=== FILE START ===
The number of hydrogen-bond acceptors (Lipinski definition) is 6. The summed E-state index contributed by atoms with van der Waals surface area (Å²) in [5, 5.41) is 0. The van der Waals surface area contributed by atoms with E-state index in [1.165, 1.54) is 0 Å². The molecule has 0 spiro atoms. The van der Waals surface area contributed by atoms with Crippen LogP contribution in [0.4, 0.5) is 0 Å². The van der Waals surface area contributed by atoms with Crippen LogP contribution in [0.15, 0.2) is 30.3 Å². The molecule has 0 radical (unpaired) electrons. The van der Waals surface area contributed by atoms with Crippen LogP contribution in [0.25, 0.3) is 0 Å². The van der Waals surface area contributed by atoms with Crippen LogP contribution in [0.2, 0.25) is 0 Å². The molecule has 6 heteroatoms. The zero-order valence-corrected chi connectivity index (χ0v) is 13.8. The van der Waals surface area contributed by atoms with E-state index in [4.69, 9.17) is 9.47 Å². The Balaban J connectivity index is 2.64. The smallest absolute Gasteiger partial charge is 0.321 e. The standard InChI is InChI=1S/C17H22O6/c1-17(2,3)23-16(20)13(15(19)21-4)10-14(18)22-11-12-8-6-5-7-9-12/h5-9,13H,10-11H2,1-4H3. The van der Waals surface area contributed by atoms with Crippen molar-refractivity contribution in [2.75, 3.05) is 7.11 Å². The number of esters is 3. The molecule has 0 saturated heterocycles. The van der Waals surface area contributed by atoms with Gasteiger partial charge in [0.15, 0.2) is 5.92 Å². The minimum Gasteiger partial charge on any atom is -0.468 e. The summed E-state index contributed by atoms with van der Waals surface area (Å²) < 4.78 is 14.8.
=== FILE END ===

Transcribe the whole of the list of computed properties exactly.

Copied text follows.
The number of hydrogen-bond acceptors (Lipinski definition) is 6. The summed E-state index contributed by atoms with van der Waals surface area (Å²) in [5, 5.41) is 0. The van der Waals surface area contributed by atoms with E-state index in [1.165, 1.54) is 0 Å². The molecule has 0 spiro atoms. The van der Waals surface area contributed by atoms with Crippen LogP contribution in [0.4, 0.5) is 0 Å². The van der Waals surface area contributed by atoms with Crippen LogP contribution in [0.15, 0.2) is 30.3 Å². The molecule has 0 radical (unpaired) electrons. The van der Waals surface area contributed by atoms with Crippen LogP contribution in [0.25, 0.3) is 0 Å². The van der Waals surface area contributed by atoms with Crippen LogP contribution in [0.2, 0.25) is 0 Å². The molecule has 6 heteroatoms. The zero-order valence-corrected chi connectivity index (χ0v) is 13.8. The van der Waals surface area contributed by atoms with E-state index in [4.69, 9.17) is 9.47 Å². The Balaban J connectivity index is 2.64. The smallest absolute Gasteiger partial charge is 0.321 e. The standard InChI is InChI=1S/C17H22O6/c1-17(2,3)23-16(20)13(15(19)21-4)10-14(18)22-11-12-8-6-5-7-9-12/h5-9,13H,10-11H2,1-4H3. The van der Waals surface area contributed by atoms with Crippen molar-refractivity contribution in [2.75, 3.05) is 7.11 Å². The number of esters is 3. The molecule has 0 saturated heterocycles. The van der Waals surface area contributed by atoms with Gasteiger partial charge in [0.15, 0.2) is 5.92 Å². The minimum Gasteiger partial charge on any atom is -0.468 e. The summed E-state index contributed by atoms with van der Waals surface area (Å²) < 4.78 is 14.8.